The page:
Once you have decluttered, give your unwanted, in good condition items a second life by donating them to an organization or charity. Check out the Reuse Centre's list of acceptable items or the Reuse Directory to learn where you can donate them.

So now that you have decluttered, here are some ideas on how to get organized:

  • Plastic storage bins are ideal for organizing as they are durable and come in a variety of sizes. Larger containers can be used to store seasonal decorations and smaller containers are perfect for organizing craft supplies.

  • Sort small household items into shoeboxes. They can be decorated with paper to match any room and are easily stackable in a closet or corner.

  • Coffee tins are another neat way to keep all of your smaller items organized. Perfect for storing pens, pencils and other school supplies and they can be decorated too!

  • Wicker baskets are stylish ways to keep things tidy and organized. Baskets are great for storing magazines, toys, or blankets.

This is what we gathered through our research. Hopefully they will help you through your spring cleaning. If you have any tips, suggestions or helpful hints, please share them below!!

- Hayley (Staff) and Vanessa (Volunteer)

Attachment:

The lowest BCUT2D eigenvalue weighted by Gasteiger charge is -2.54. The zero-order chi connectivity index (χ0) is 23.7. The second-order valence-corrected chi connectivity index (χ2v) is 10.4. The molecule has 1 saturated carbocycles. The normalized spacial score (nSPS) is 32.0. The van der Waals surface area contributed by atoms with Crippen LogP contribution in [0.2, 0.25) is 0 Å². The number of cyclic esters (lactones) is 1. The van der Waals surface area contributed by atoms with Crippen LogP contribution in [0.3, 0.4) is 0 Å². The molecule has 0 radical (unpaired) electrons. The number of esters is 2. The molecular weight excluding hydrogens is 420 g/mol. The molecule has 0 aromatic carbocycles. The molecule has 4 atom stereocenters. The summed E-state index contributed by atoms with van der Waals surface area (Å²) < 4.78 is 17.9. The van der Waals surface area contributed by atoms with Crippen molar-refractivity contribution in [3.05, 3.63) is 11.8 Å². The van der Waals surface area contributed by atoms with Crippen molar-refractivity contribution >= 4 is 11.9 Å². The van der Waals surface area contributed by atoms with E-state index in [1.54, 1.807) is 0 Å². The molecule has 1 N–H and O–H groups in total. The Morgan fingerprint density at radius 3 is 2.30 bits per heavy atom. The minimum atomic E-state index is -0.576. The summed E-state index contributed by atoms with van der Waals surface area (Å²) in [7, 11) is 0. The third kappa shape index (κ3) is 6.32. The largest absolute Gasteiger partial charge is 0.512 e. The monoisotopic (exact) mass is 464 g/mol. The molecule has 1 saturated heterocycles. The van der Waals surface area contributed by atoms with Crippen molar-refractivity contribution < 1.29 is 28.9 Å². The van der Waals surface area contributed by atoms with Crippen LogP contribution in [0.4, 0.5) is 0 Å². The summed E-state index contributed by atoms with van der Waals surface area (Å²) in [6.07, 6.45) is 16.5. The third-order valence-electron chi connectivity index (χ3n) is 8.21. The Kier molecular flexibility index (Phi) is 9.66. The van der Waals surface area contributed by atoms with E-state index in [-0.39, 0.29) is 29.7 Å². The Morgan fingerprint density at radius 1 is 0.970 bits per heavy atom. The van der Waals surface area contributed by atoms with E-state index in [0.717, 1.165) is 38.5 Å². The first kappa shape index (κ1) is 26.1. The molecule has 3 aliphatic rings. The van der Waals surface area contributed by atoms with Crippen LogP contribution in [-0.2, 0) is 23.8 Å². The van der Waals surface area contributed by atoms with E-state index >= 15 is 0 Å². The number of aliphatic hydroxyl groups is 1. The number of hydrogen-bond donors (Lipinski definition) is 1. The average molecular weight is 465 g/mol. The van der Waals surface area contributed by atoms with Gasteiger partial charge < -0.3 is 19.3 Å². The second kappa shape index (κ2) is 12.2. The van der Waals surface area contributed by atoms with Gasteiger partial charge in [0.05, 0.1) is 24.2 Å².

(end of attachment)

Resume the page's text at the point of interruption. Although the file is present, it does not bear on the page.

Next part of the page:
Friday, 1 March 2013

7 Ways to Reuse Magazines

If you've been to the Reuse Centre, you know we have a huge collection of National Geographic magazines, so we decided to brainstorm and research interesting ways to reuse them. If you don't have any old magazines sitting around your home, stop by and grab some from us to get started on these great reuse projects!

1. Reuse Decor - The beautiful and inspiring pictures found in National Geographic magazines can become treasured pieces of art in your home. Find an old frame (we have some of those too!), cut out a favourite picture and place it in the frame. It's as easy as that!

2. Magazine Coasters - Want to show off your DIY skills next time you have company over? Make these cool magazine coasters and put them out at your next party.